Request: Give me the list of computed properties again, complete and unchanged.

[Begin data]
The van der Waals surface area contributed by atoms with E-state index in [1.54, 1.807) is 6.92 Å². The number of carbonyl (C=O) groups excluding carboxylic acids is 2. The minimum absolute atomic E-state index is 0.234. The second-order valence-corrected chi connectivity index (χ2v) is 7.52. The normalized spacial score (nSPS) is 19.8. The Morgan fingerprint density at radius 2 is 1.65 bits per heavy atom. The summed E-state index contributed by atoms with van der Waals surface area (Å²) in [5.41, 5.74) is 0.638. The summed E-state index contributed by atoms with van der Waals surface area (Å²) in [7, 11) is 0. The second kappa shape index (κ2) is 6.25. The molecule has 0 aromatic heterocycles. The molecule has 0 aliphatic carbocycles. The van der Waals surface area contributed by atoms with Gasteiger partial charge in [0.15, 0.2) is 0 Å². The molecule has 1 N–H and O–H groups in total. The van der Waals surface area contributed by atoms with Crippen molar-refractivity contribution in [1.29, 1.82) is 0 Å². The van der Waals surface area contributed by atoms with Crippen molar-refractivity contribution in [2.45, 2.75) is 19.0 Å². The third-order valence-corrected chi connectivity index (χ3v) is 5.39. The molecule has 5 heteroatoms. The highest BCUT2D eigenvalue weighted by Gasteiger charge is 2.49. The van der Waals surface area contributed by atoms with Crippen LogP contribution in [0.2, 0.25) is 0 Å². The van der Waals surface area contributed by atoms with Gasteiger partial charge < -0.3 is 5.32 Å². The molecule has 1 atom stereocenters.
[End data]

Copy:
The van der Waals surface area contributed by atoms with E-state index in [1.54, 1.807) is 6.92 Å². The number of carbonyl (C=O) groups excluding carboxylic acids is 2. The minimum absolute atomic E-state index is 0.234. The second-order valence-corrected chi connectivity index (χ2v) is 7.52. The normalized spacial score (nSPS) is 19.8. The Morgan fingerprint density at radius 2 is 1.65 bits per heavy atom. The summed E-state index contributed by atoms with van der Waals surface area (Å²) in [5.41, 5.74) is 0.638. The summed E-state index contributed by atoms with van der Waals surface area (Å²) in [7, 11) is 0. The second kappa shape index (κ2) is 6.25. The molecule has 0 aromatic heterocycles. The molecule has 0 aliphatic carbocycles. The van der Waals surface area contributed by atoms with Gasteiger partial charge in [0.15, 0.2) is 0 Å². The molecule has 1 N–H and O–H groups in total. The van der Waals surface area contributed by atoms with Crippen molar-refractivity contribution in [1.29, 1.82) is 0 Å². The van der Waals surface area contributed by atoms with Crippen molar-refractivity contribution in [2.45, 2.75) is 19.0 Å². The third-order valence-corrected chi connectivity index (χ3v) is 5.39. The molecule has 5 heteroatoms. The highest BCUT2D eigenvalue weighted by Gasteiger charge is 2.49. The van der Waals surface area contributed by atoms with Crippen LogP contribution in [0.2, 0.25) is 0 Å². The van der Waals surface area contributed by atoms with Gasteiger partial charge < -0.3 is 5.32 Å². The molecule has 1 atom stereocenters.